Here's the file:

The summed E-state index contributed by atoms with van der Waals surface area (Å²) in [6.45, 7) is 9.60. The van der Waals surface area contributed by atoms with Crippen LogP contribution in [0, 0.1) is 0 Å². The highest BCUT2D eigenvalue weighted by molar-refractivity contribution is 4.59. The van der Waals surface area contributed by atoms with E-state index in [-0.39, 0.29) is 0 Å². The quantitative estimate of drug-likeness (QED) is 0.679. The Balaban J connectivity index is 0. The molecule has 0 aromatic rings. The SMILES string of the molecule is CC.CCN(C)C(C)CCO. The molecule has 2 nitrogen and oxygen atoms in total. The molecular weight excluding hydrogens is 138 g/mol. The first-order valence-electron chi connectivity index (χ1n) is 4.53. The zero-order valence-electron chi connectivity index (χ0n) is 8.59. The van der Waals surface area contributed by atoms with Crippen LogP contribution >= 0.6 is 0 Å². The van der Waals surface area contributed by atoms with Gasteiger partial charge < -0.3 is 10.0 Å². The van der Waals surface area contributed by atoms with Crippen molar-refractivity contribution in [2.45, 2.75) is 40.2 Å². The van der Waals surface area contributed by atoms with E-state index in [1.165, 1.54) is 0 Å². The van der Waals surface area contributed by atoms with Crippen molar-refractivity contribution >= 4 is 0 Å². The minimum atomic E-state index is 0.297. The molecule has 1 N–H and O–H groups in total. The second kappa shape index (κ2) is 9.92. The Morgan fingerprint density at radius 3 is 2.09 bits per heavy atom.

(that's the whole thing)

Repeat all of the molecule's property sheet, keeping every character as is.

The summed E-state index contributed by atoms with van der Waals surface area (Å²) in [6.45, 7) is 9.60. The van der Waals surface area contributed by atoms with Crippen LogP contribution in [0, 0.1) is 0 Å². The highest BCUT2D eigenvalue weighted by molar-refractivity contribution is 4.59. The van der Waals surface area contributed by atoms with E-state index in [-0.39, 0.29) is 0 Å². The quantitative estimate of drug-likeness (QED) is 0.679. The Balaban J connectivity index is 0. The molecule has 0 aromatic rings. The SMILES string of the molecule is CC.CCN(C)C(C)CCO. The molecule has 2 nitrogen and oxygen atoms in total. The molecular weight excluding hydrogens is 138 g/mol. The first-order valence-electron chi connectivity index (χ1n) is 4.53. The zero-order valence-electron chi connectivity index (χ0n) is 8.59. The van der Waals surface area contributed by atoms with Crippen LogP contribution >= 0.6 is 0 Å². The van der Waals surface area contributed by atoms with Gasteiger partial charge < -0.3 is 10.0 Å². The van der Waals surface area contributed by atoms with Crippen molar-refractivity contribution in [2.45, 2.75) is 40.2 Å². The van der Waals surface area contributed by atoms with E-state index in [1.165, 1.54) is 0 Å². The van der Waals surface area contributed by atoms with Crippen molar-refractivity contribution >= 4 is 0 Å². The minimum atomic E-state index is 0.297. The molecule has 1 N–H and O–H groups in total. The second kappa shape index (κ2) is 9.92. The Morgan fingerprint density at radius 3 is 2.09 bits per heavy atom.